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Old November 25th, 2005, 10:14 AM   #1
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Default How To: Square Front Driveshaft

OK, here's a little write up on my front driveshaft.

Toyotas have shackles at the back of the front springs, unlike Jeeps. Which means that the axle travels in an opposite arc from the driveshaft. As the suspension compresses the axle moves backwards, and under droop it moves forwards. This results in the need for a long travel driveshaft, which can be pricey.

As an alternative, for trail use, you can build one from square stock.

Step 1: Lop the ends off your favorite driveshaft. I left about 1/2" of old shaft on each one.



Step 2: Find the center of the shaft, and draw out where your tube needs to go, then grind flats into the 1/2 stub so it fits nice and snug. In my application, I was using 2" and 1.5" tubing (0.250" wall). So, in this pic, I'm grinding a 1.5" square into the front yoke.



Once it fits on there tight, and its centered as best as possible, tack the yoke in place. I used an angle finder to get it aligned as best as possible, then welded them up. Same process for the other end (I used a CV yoke because its what I had laying around).



OK, so now you have two halves of the driveshaft. So, I'm doing it the cheap way, and using standard HREW steel tube, which has a seam inside it. So, on the smaller tube, you need to grind in a slot in line with the seam in the larger tube, so it fits together.



At that point, you trim them to length. In my case Ileft room for about 3-4" of compression. That gives me about 14" of overlap between the tubes in my 30" overall length shaft. If its a probelm, I'll switch to a non cv yoke to get more travel. Once trimmed, I weld a flat piece to close the end of the smaller tube, then flap wheel that end nice and smooth.

Grease them up, and assemble:



Final shaft after painting:



Total cost was about $30 plus one old driveshaft. In general these are low speed use only, but with careful work, people get them up to ~50mph without too much vibration. You can use receiver stock, which is expensive but a snug fit with no seam. What most do is use the HREW and weld a bead down each edge and then grind them down to fit tight. I will do this as I tune the truck.
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Old November 25th, 2005, 10:46 AM   #2
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I did this on my old 4runner, I could get up to about 45mph before it started to vibe.
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Old November 25th, 2005, 12:17 PM   #3
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I saw a pic awhile back of a square driveshaft twisted up like a pretzel.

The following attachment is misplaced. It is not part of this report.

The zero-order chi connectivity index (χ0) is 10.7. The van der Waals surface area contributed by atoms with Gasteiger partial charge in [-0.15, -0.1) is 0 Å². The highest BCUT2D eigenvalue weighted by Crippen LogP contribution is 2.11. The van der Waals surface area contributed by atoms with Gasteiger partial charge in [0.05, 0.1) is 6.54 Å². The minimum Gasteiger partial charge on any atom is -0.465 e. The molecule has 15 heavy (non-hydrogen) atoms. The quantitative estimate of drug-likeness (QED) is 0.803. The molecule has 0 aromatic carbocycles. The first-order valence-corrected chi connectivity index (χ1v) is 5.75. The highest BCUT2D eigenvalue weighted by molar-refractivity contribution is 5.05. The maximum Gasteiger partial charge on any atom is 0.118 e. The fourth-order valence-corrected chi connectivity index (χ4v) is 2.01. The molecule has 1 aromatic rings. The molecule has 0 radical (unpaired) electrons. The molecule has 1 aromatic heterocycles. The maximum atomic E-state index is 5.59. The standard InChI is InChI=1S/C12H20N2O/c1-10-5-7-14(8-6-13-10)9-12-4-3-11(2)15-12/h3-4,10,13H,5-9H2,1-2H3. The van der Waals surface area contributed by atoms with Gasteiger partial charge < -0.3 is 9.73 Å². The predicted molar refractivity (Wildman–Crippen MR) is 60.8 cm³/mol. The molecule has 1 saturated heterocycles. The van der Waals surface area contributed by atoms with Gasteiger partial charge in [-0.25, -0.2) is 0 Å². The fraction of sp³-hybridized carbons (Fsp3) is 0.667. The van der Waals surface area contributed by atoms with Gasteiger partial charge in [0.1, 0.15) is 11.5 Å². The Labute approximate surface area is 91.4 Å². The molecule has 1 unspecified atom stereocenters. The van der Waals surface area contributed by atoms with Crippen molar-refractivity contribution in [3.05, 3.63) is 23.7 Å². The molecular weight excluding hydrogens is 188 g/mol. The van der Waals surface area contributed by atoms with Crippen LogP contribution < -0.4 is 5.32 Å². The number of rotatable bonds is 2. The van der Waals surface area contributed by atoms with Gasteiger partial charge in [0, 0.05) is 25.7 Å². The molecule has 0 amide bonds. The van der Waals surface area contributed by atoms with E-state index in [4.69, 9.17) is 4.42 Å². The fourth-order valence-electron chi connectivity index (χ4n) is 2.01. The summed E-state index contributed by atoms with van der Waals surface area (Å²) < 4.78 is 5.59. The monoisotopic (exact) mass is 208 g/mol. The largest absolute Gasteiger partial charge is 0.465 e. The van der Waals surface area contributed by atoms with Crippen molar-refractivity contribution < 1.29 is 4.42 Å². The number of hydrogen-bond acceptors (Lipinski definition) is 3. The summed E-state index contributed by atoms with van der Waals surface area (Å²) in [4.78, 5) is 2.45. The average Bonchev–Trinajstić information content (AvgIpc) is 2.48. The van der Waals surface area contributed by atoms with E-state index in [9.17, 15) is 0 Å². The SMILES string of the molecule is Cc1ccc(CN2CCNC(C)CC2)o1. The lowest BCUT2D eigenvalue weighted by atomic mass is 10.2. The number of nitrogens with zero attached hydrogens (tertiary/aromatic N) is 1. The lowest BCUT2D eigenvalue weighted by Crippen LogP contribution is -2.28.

Do some hard wheeling and let us know how it does. I might try it :dunie:
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Old November 25th, 2005, 12:41 PM   #4
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Everyone I know on Pirate running them on the rocks, no ones every broken one except on the yokes. Thats 1/4" wall tubing...
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Old November 25th, 2005, 01:47 PM   #5
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with 1/4 wall square on both inside and outside. There is no way it was twisted into a pretzel. You would twist a pinion in half before that would ever happen.
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Old November 25th, 2005, 03:18 PM   #6
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Quote:
Originally Posted by brimy311
with 1/4 wall square on both inside and outside. There is no way it was twisted into a pretzel. You would twist a pinion in half before that would ever happen.
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Old November 25th, 2005, 04:02 PM   #7
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Looks like you did a pretty solid job! Let us know how it works!
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Old November 25th, 2005, 05:55 PM   #8
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I had the truck up to about 25 in the snow and it was nice and smooth running..
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Old November 26th, 2005, 12:46 AM   #9
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Nice write up Jesus and im glad there's a Sticky on this.. i may need it sometime soon
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Old November 29th, 2005, 11:58 AM   #10
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How tight is that joint? No slop?
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Old November 29th, 2005, 12:51 PM   #11
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Its pretty good.